Cambridge Institute for Medical Research (CIMR), Juvenile Diabetes Research Foundation/Wellcome Trust Diabetes and Inflammation Laboratory, Wellcome Trust/MRC Building, Addenbrooke’s Hospital, Hills Road, Cambridge CB2 2XY, U.K. email@example.com.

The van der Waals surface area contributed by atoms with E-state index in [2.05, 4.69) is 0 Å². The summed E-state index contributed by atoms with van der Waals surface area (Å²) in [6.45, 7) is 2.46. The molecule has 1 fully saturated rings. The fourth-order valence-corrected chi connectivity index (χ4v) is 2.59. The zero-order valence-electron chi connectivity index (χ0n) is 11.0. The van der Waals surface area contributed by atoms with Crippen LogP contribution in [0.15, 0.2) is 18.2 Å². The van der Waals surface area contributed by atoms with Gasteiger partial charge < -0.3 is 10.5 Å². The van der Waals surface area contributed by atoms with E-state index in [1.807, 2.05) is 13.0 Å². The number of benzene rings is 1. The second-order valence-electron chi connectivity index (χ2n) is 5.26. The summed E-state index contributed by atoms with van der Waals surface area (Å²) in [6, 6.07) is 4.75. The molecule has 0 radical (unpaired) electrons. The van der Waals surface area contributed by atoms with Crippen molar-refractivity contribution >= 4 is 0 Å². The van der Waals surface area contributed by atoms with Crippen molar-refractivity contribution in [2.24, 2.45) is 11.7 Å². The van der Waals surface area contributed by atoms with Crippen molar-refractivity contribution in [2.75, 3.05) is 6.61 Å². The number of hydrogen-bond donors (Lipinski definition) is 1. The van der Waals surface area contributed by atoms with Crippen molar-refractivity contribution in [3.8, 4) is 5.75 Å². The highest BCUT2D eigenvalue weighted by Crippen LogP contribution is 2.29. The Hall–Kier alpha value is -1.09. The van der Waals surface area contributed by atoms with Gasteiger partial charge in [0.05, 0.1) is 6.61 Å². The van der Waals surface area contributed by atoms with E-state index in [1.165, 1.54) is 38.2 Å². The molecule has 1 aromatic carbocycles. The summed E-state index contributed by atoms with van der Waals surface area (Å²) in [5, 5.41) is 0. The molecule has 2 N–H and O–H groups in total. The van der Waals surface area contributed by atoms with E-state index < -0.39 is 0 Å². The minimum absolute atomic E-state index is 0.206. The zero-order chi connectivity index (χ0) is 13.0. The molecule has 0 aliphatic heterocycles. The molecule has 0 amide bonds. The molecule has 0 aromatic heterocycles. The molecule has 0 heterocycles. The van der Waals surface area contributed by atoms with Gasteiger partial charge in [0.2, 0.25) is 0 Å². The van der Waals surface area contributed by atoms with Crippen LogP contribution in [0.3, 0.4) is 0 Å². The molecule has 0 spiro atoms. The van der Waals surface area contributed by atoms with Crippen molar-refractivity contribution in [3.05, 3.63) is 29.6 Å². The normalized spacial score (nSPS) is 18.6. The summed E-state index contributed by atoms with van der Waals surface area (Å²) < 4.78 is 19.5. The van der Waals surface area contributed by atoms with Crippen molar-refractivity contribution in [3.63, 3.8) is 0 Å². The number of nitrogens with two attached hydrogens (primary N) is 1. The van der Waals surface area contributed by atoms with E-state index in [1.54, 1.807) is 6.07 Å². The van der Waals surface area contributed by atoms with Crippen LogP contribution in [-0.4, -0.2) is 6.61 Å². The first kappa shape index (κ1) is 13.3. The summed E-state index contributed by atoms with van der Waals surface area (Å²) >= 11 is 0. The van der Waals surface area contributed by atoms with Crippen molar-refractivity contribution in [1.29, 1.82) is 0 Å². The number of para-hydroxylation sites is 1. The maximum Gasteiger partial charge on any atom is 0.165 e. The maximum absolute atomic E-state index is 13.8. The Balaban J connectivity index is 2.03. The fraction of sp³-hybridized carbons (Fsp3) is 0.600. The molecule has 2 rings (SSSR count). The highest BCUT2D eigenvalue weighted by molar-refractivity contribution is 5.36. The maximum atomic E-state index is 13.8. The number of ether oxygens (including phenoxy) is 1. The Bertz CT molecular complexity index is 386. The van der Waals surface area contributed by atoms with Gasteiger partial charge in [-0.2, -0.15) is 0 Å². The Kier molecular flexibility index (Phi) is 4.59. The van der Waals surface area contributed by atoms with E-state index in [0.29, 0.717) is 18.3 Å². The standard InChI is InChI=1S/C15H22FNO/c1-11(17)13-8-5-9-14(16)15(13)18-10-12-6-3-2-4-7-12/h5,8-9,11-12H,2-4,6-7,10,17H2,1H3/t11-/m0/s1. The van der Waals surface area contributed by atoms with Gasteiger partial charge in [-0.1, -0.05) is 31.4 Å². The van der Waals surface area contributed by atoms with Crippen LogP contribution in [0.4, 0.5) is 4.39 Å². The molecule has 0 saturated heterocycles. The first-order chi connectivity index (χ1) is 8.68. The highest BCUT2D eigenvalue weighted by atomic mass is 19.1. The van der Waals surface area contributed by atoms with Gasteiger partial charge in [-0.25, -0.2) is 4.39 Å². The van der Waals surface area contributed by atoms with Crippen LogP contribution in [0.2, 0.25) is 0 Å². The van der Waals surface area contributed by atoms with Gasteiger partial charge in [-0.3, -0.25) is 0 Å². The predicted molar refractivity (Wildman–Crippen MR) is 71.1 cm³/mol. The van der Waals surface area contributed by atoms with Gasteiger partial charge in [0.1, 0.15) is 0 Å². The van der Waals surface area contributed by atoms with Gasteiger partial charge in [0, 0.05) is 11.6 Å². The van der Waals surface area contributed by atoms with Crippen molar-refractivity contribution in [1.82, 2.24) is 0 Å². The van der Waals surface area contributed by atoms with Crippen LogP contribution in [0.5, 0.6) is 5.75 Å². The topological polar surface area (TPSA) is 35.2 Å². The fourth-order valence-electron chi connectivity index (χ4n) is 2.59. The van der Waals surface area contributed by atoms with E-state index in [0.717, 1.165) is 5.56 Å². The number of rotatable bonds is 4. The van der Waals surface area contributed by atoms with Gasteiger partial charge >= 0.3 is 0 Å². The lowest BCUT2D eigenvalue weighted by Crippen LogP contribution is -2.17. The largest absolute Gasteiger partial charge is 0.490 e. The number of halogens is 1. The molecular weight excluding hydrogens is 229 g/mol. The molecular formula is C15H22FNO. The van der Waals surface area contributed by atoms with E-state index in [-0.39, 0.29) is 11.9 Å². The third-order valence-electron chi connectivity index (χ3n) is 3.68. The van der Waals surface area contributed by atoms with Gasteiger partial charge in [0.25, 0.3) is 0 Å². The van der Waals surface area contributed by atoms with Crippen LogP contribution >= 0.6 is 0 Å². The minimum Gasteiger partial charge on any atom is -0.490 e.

Type 1 diabetes is a common autoimmune disorder that is strongly clustered in families. As the sharing of alleles of the HLA class II genes cannot explain all of this aggregation, alleles of multiple other loci are involved. Recently, it was reported that an A/G splice-site single nucleotide polymorphism (SNP; rs10774671) in the OAS1 gene, encoding 2'5'-oligoadenylate synthetase, was associated with a protective effect against type 1 diabetes in unaffected siblings, and yet affected siblings showed random transmission. Since this finding is difficult to explain biologically, we genotyped the OAS1 SNP in 1,552 type 1 diabetic families from the U.K., U.S., Romania, and Norway and in 4,287 type 1 diabetic cases and 4,735 control subjects from the U.K. We found no evidence of association in either unaffected (relative risk 1.00; P = 0.94) or affected (1.00; P = 0.96) siblings or in the case-control study (odds ratio 0.99; P = 0.83). These results suggest that additional evidence of association of a low penetrance effect in common disease should be sought when the primary result comes from unaffected siblings in the absence of any effect in cases.